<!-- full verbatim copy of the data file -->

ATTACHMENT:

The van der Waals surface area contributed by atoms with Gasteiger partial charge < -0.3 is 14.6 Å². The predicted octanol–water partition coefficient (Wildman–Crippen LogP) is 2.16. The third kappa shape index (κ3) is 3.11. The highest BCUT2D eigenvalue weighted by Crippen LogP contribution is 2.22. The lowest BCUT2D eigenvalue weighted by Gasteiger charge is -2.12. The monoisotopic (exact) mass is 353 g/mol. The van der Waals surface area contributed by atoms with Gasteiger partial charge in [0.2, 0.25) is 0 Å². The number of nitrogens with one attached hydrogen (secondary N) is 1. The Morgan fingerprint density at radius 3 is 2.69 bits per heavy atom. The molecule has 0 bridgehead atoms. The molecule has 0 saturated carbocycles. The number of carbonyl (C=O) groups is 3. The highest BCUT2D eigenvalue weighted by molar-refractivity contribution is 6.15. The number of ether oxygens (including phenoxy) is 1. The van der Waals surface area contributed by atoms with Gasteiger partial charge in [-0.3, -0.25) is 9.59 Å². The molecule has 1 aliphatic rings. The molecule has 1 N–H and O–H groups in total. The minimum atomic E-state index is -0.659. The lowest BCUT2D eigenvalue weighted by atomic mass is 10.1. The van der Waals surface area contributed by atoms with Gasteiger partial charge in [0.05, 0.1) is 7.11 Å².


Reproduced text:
The van der Waals surface area contributed by atoms with Gasteiger partial charge < -0.3 is 14.6 Å². The predicted octanol–water partition coefficient (Wildman–Crippen LogP) is 2.16. The third kappa shape index (κ3) is 3.11. The highest BCUT2D eigenvalue weighted by Crippen LogP contribution is 2.22. The lowest BCUT2D eigenvalue weighted by Gasteiger charge is -2.12. The monoisotopic (exact) mass is 353 g/mol. The van der Waals surface area contributed by atoms with Gasteiger partial charge in [0.2, 0.25) is 0 Å². The number of nitrogens with one attached hydrogen (secondary N) is 1. The Morgan fingerprint density at radius 3 is 2.69 bits per heavy atom. The molecule has 0 bridgehead atoms. The molecule has 0 saturated carbocycles. The number of carbonyl (C=O) groups is 3. The highest BCUT2D eigenvalue weighted by molar-refractivity contribution is 6.15. The number of ether oxygens (including phenoxy) is 1. The van der Waals surface area contributed by atoms with Gasteiger partial charge in [-0.3, -0.25) is 9.59 Å². The molecule has 1 aliphatic rings. The molecule has 1 N–H and O–H groups in total. The minimum atomic E-state index is -0.659. The lowest BCUT2D eigenvalue weighted by atomic mass is 10.1. The van der Waals surface area contributed by atoms with Gasteiger partial charge in [0.05, 0.1) is 7.11 Å².